The UK’s North Sea oil and gas industry was put under a national spotlight today, both by the industry and the nation’s politicians.
The industry and government welcomed the outcome of industry veteran Sir Ian Wood’s UKCS Maximizing Recovery Review final report, which includes recommendations to set up a new industry regulator and was hailed as marking a “watershed” moment in the history of the North Sea.
However, some of the finer points of Sir Ian’s final report on the future of the basin were consigned to the shadows of the Scottish independence debate, with both the UK Government and the Scottish government clamoring to make their cases for or against unity.
Image: (L-R) Malcolm Webb, CEO Oil & Gas UK, Ed Davey, Energy Minister, and Sir Ian Wood.
The day saw British Prime Minister David Cameron and Scotland’s First Minister Alex Salmond descend on Aberdeen. Cameron flew by helicopter to BP's ETAP facility in the North Sea before holding only the second UK government cabinet meeting in Scotland for more than 90 years in Aberdeen.
UK Energy Minister Ed Davey led the launch of Sir Ian’s report—at the Aberdeen offices of Oil & Gas UK.
But while the politics focused who would take control of the UK’s offshore oil and gas reserves, Sir Ian, former chairman of engineering and services firm Wood Group, spoke about an “individualistic” industry which had seen too many “failures, disputes, and lost opportunities”.
The report was commissioned by Davey last year after a sharp decline in production and exploration drilling on the UK Continental Shelf. Production has fallen 38% in the past three years and exploration drilling fell to a record low in 2011, with just 14 exploration wells drilled. The fear is that if exploration drilling does not increase reserves will be lost because the infrastructure will not be in place through which to route it. Further, the fields that are found tend to be smaller, ownership more complex, and ability to agree access to third party access to infrastructure has been notoriously difficult.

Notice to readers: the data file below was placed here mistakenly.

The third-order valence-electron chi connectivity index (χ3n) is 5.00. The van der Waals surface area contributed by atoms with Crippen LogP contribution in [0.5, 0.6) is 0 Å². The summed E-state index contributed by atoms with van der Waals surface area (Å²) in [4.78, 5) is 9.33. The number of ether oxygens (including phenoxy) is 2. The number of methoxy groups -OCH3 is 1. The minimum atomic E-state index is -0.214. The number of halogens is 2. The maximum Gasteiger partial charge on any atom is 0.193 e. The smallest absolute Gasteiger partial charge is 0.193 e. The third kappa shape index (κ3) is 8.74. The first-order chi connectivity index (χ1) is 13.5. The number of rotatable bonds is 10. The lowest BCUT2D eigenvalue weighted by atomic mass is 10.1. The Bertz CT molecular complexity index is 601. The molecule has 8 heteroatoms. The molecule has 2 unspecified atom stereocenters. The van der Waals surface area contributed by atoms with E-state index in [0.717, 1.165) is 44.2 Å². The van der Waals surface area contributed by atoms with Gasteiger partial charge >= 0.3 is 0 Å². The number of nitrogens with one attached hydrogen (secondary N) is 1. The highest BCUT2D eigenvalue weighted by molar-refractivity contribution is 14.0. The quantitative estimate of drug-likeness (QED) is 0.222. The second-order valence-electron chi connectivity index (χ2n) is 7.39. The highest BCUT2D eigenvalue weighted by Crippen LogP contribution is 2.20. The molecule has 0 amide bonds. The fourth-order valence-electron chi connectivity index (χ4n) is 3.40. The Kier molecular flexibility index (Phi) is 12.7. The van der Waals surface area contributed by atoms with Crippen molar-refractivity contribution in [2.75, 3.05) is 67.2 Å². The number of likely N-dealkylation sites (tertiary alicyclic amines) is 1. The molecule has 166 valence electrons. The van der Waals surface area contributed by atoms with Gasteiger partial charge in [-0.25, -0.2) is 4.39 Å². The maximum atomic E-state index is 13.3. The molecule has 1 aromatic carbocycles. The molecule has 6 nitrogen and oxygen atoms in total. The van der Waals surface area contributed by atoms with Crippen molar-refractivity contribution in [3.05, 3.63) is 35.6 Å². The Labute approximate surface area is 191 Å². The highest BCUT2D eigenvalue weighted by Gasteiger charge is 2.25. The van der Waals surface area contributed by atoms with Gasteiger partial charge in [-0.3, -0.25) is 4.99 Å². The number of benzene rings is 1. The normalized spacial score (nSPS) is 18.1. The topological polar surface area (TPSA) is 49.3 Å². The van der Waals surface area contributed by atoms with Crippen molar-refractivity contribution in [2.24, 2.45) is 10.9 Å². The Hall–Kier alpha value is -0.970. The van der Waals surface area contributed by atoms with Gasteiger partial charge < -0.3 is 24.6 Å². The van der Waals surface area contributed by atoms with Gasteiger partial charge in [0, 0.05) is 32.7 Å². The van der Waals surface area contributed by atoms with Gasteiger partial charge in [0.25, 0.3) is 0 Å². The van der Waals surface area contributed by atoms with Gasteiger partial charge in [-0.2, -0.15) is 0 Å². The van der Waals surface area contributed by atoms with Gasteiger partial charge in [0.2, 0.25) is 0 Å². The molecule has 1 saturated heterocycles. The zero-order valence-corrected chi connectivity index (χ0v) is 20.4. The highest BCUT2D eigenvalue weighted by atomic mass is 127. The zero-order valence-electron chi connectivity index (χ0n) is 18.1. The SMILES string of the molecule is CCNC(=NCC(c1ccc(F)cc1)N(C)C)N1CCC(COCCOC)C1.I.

“The current rate of exploration drilling is totally inadequate to exploit the undiscovered potential of the UKCS within the lifespan of existing infrastructure,” the report says.“To highlight the size of the challenge, based on exploration performance seen over the last 4-5 years, the review estimates that less than 3billion boe will be discovered by 2030. Even increasing exploration drilling back to that seen prior to 2008 will only lead to an additional 1-1.5billion boe being discovered by 2030. A step change in approach is needed.”
Key areas to address, said Sir Ian, were improving collaboration between operators to create clustered field developments, an improving exploration rates.
The industry, with government, has already been trying to tackle some of the challenges. The Exploration Task Force (ETF) was recently created by the industry/government body PILOT. The ETF has been looking at; opening new or neglected plays on the UKCS; improving use of seismic imaging, other new technologies, and the sharing of data; collaboration with other PILOT initiatives; and a comparative review, to see how the UK’s regime compares with those in other countries around the North Sea.
But, it has been acknowledged that the Department of Energy and Climate Change, which oversees the licensing regime in the UKCS, has been under resourced and so unable to cover as much as it might wish. Sir Ian’s report stressed the urgency for more to be done and faster.
Summarizing the report's main recommendations, he said there should be a new shared strategy for maximizing recovery from the UKCS, with clear commitment from government, a new arms-length regulatory body with additional powers to those under the existing regime, with prime focus on greater collaboration in industry, to enable regional, or cluster, hubs and field developments, and a reduction in delays and complexity.
He emphasized that the new regulator’s role would focus on stewardship, rather than regulation. The review outlines six sector strategies, covering: exploration, asset stewardship, regional development, infrastructure, technology, and decommissioning.
The largest section among these was exploration. Read more: http://www.oedigital.com/component/k2/item/5085-exploration-key-to-north-sea
Speaking at the press briefing, Davey said an “implementation team”, to carry out the review’s recommendations, was already running, and that he hoped to appoint a chief executive for the new regulatory body by summer, with a shadow body to be formed by autumn this year. Legislation to form the new body would also be put to the UK government’s next session.